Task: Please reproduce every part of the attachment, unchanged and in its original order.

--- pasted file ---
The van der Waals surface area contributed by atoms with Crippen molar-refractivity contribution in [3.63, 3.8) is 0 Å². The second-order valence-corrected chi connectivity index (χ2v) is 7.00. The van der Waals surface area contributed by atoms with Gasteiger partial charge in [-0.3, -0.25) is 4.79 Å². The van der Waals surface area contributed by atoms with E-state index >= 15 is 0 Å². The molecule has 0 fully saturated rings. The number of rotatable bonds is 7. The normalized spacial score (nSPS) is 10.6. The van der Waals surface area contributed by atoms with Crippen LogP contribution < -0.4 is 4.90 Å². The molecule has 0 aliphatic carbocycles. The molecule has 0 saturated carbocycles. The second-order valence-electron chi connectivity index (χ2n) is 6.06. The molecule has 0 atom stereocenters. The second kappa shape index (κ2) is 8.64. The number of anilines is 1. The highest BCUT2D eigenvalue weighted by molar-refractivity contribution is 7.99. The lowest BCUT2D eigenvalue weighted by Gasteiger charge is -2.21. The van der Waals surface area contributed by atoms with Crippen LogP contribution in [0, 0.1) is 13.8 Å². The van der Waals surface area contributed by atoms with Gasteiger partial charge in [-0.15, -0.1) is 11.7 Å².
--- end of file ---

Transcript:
The van der Waals surface area contributed by atoms with Crippen molar-refractivity contribution in [3.63, 3.8) is 0 Å². The second-order valence-corrected chi connectivity index (χ2v) is 7.00. The van der Waals surface area contributed by atoms with Gasteiger partial charge in [-0.3, -0.25) is 4.79 Å². The van der Waals surface area contributed by atoms with E-state index >= 15 is 0 Å². The molecule has 0 fully saturated rings. The number of rotatable bonds is 7. The normalized spacial score (nSPS) is 10.6. The van der Waals surface area contributed by atoms with Crippen LogP contribution < -0.4 is 4.90 Å². The molecule has 0 aliphatic carbocycles. The molecule has 0 saturated carbocycles. The second-order valence-electron chi connectivity index (χ2n) is 6.06. The molecule has 0 atom stereocenters. The second kappa shape index (κ2) is 8.64. The number of anilines is 1. The highest BCUT2D eigenvalue weighted by molar-refractivity contribution is 7.99. The lowest BCUT2D eigenvalue weighted by Gasteiger charge is -2.21. The van der Waals surface area contributed by atoms with Crippen LogP contribution in [0, 0.1) is 13.8 Å². The van der Waals surface area contributed by atoms with Gasteiger partial charge in [-0.15, -0.1) is 11.7 Å².